Most of us can remember, or imagine, the occasions when one took a hasty or otherwise unsatisfactory essay to a demanding tutor. I did not have too much trouble of this sort at Balliol, and at the Courtauld Institute of Art, where I was a postgraduate student in the mid-1960s, a number of people were kind enough to say that they thought there was some promise in my writing. I was privileged to gain the friendship of my supervisor, the late Michael Kitson, who in later years helped me to find my way to St. Antony’s. Michael Kitson was almost by nature an art historian, and he was devoted to a discipline that has little recognition in Oxford.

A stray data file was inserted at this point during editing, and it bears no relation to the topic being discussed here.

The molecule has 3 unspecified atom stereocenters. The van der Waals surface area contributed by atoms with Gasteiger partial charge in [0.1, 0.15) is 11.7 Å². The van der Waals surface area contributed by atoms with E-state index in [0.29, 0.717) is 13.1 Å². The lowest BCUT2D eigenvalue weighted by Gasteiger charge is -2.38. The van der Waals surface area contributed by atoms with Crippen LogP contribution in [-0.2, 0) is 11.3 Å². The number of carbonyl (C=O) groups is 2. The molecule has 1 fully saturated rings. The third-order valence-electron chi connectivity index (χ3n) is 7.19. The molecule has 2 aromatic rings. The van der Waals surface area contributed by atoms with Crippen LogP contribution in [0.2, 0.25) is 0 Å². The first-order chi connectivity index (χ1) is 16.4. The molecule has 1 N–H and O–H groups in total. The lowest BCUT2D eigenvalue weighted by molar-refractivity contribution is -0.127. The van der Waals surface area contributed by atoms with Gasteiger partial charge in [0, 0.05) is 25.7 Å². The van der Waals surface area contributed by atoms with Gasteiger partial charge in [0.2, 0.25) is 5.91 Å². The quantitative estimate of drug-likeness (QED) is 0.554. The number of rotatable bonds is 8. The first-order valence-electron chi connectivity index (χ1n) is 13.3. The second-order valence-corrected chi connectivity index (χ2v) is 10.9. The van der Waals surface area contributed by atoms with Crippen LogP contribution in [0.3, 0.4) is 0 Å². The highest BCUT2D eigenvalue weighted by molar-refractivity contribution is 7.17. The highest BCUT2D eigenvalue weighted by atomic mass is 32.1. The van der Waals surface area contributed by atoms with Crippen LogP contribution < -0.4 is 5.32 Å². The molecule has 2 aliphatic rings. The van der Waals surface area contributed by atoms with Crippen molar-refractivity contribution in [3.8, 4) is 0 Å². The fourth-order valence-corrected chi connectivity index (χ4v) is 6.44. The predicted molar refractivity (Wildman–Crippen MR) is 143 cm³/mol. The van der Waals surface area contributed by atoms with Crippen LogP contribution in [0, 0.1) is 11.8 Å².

Michael was a shrewd and often challenging man, despite the quiet demeanor that he had inherited from his father, a scholarly East Anglian vicar. “Tim, do you think that Sir Anthony is essentially an architectural historian, as some people say? Have you looked at his Poussi ...